Are you doing it enough? Here's what the experts say

Psst, guess what? No number crunching necessary there.

 |  3-minute read |   22-03-2019
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The incredible Internet has been known to inundate us with information on an infinite number of subjects — not least being topics related to sex. We are told how amazingly orgasmic a couple’s sex life can — and should — be. And how we should purportedly be having copious amounts of this fantastic sex.

It’s not surprising, then, if this steady influx of sexual mandate begins to cause real concern.

Questions like ‘Are we having enough sex?’, ‘What is a healthy frequency?’, ‘Is our relationship doomed because we’re not having as much sex as we once did?’ and ‘Have I lost my mojo?’ soon grow to become unwelcome bedfellows, haunting our days and nights — especially nights.

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To allay these fears, we spoke to Dr Shefali Batra, psychiatrist, cognitive therapist, founder of MINDFRAMES and co-founder of InnerHour. “Sexual frequency is very subjective,” she reassures. “There is no research to prove what an ideal frequency is.”

Although daily sexcapades sound far more exciting and healthier than an annual tryst — if the latter were the case — it doesn’t necessarily ring the death knell on your relationship.

Case in point — Woke celebrity Pink, who has admitted to annual sexual liaisons with her husband. Work, travel and raising kids can impede anyone’s libido, whether you’re a crazy-talented international music artiste or just a regular Prem or Priya. As long as your partner and you are on the same page, there are no rocky shores to brace for.

Sure, sexual appetites differ and alter over time, based on personal needs, priorities and the stage of your relationship. It’s why new couples tend to have a lot more sex than those for whom togetherness has become old hat.

But it’s a natural progression of sorts.

sex-inside_032219044617.jpgNew couples tend to have a lot more sex than seasoned couples. (Source: YouTube screengrab)

“A new relationship doesn’t have baggage yet,” explains Dr Batra. “You’re enthusiastic about being together, and you prioritise sex. It’s when the 'honeymoon period' is over and you’ve gotten accustomed to your partner that you start becoming okay with lesser sex.”

Reduced sexual desire doesn’t necessarily indicate a loss of sexual interest in your partner. The change can be brought on by a variety of factors — besides the passage of time — and these can be external or internal, physical or psychological. The spectrum is wide, ranging from depression and other illnesses, to work stress and living with in-laws. Having house guests or a child sleeping with you in your room, or even a recent argument with your partner — these are all valid reasons for lowered sexual frequency.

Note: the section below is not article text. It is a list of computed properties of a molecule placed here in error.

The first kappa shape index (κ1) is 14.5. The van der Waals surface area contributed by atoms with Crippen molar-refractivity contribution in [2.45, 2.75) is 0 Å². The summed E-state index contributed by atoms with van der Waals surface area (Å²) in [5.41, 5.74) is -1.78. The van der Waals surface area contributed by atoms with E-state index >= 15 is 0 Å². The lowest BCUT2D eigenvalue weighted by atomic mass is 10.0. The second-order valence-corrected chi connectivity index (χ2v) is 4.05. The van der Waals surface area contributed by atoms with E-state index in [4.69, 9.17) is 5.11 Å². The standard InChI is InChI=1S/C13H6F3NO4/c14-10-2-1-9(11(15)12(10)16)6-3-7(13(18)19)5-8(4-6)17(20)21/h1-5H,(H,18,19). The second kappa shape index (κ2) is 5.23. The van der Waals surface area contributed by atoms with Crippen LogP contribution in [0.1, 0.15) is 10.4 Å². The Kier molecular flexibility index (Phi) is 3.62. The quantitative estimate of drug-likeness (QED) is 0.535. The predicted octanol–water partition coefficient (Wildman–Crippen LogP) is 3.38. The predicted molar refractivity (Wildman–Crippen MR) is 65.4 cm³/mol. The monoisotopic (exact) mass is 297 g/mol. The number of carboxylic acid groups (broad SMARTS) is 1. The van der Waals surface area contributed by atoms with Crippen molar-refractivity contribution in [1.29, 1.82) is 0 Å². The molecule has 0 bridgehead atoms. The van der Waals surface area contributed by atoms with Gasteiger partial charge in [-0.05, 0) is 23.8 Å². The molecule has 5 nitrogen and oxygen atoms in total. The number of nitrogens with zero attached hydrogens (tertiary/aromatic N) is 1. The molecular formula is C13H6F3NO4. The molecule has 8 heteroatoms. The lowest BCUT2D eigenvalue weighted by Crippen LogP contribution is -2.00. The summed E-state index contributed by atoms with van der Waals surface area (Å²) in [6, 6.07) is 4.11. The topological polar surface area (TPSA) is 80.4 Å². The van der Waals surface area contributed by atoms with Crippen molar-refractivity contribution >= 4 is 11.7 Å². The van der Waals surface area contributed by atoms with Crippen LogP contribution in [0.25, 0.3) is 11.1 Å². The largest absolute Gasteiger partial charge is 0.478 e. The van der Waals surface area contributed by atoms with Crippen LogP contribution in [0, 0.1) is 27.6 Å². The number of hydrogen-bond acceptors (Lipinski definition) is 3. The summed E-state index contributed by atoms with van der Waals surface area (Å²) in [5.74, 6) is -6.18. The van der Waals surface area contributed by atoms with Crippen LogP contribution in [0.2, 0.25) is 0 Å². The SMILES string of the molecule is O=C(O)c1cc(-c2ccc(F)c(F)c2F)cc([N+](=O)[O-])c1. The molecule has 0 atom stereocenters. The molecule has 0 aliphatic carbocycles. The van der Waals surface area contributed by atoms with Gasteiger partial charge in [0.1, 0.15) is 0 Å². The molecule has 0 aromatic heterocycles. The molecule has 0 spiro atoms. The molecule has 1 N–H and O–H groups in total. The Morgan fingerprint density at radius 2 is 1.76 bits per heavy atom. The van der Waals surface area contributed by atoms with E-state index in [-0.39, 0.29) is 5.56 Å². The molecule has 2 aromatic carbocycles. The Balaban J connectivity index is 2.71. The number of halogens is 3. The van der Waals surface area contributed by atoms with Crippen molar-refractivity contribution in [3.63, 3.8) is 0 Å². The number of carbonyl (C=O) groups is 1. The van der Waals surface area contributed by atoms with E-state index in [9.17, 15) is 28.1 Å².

Sometimes, factors like cacophonous traffic or bright lights can be the things veering you off track. After all, good sex requires a good mood.

“Unless you feel like it, you won’t be able to do it,” agrees Dr Batra. If these little details are the only things turning you off, once you’re aware of them, they can be easily remedied, and your sexual frequency can be steered back on the path of sexual satisfaction.

Raise an alarm only when sex has been taken off the table completely — or has begun to feel like a chore.

Here’s another caveat: “If there has been a sudden change in your regular sexual pattern, you should find out why,” counsels Dr Batra.

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Maintaining healthy communication about your sexual needs is crucial to a happy relationship. Sometimes, misunderstandings are the cause of the change in frequency and can be resolved merely by talking with your partner. It isn’t uncommon to have a situation where one partner wants to have sex but assumes the other is uninterested.

In other cases, one partner may have specific preferences — like wanting to have sex only after a shower or only in the mornings — and may be turned off by sex outside of these requisites.

If you discuss the whys, you get to the root of the issue and can easily solve it.

“That song that goes ‘let’s talk about sex, baby’ — I totally subscribe to its mantra,” says Dr Batra.

As do we.

So, let’s talk about sex, baby.

And remember, there is no right or wrong amount of sex to be had, as long as you’re satisfied.

Also read: Vital Tips: The art of raunchy, intimate conversations

Writer

Suchita Parikh-Mundul Suchita Parikh-Mundul @suchitaparikh

Suchita Parikh-Mundul is a half-baked writer, so-so copy editor, pseudo poet, habitual bibliophile and serial vacationist.

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